Chinese tourists spent $215 billion abroad last year, 53% more than in 2014, according to a report from the World Travel & Tourism Council. That's more than the annual economic output of Qatar, and Chinese tourists are now spending way more than anyone else, including Americans.
The number of Chinese tourists traveling internationally has more than doubled to 120 million people over the last five years, according to data from the China National Tourist Office and WTTC. That means one in every 10 international travelers now comes from China.
"The growth of Chinese [tourists] traveling abroad has been extraordinary," David Scowsill, CEO of WTTC, told CNNMoney. "A lot of this growth is stimulated by more and more people coming into the middle class."
Middle class market
Chinese people tend to begin traveling abroad once their household earns about $35,000, Scowsill said. Between 2003 and 2013, about 21 million households crossed that threshold, he said. Another 61 million households are expected to achieve those earnings by 2023.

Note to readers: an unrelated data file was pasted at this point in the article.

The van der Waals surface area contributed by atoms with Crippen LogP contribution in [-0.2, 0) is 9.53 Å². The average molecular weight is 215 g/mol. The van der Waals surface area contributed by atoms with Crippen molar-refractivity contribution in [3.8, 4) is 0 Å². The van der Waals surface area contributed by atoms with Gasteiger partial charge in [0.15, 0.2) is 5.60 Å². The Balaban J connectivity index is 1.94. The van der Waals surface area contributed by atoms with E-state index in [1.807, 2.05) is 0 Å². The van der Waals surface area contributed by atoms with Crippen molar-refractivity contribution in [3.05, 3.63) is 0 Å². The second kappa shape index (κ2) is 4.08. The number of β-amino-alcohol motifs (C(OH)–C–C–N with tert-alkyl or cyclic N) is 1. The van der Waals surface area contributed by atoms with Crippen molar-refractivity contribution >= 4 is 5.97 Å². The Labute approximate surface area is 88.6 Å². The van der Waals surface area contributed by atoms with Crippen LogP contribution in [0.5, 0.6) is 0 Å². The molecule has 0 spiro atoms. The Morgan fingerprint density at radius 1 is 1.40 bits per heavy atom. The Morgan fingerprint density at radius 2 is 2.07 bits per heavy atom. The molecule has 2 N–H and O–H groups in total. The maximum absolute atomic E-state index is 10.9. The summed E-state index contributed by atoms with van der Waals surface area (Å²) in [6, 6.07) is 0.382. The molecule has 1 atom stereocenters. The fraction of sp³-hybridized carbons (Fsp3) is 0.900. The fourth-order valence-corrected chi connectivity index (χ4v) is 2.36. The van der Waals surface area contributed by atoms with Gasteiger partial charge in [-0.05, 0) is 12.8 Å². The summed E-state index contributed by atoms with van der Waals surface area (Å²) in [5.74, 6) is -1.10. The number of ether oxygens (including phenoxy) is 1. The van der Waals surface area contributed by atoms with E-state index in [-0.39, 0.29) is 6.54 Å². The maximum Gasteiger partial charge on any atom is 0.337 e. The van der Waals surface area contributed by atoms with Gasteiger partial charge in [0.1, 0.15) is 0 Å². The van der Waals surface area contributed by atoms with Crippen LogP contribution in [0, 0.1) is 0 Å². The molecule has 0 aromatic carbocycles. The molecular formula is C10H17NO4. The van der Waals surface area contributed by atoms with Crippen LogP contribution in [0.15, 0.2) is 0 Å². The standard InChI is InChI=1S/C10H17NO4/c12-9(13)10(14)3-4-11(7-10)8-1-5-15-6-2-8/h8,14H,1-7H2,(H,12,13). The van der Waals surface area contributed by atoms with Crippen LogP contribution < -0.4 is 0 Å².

chinese tourists europe
Older Chinese tourists generally like to travel in groups, said David Scowsill, CEO of the World Travel & Tourism Council.
China's tourism boom is partially a result of government initiatives to encourage travel, such as building new airports. It's all part of a bigger government plan to boost consumer spending and make the economy less dependent on manufacturing.
Venturing further afield
Chinese people tend to prefer traveling around Asia when they first set foot outside the country, but lately they've become more adventurous and are going further afield, said Scowsill. Europe and the U.S. are popular options.
Older travelers tend to prefer organized group trips, but the Internet-savvy younger generation prefer to strike it out on their own, said Scowsill.
Related: Taco Bell to open first store in China
The boom in Chinese travel has hugely benefited Japan, leading to a 49% jump in revenue from foreign visitors in 2015, according to WTTC data.
"It's almost taken the Japanese by surprise by how successful they've been," said Scowsill. A fall in the value of the Japanese currency has attracted foreign tourists.
Iceland is another country whose economy is getting a lift from an influx of Chinese visitors. WTTC data shows Iceland's travel and tourism sector grew by 19.4% in 2015, significantly outpacing the overall economy.
No comments added yet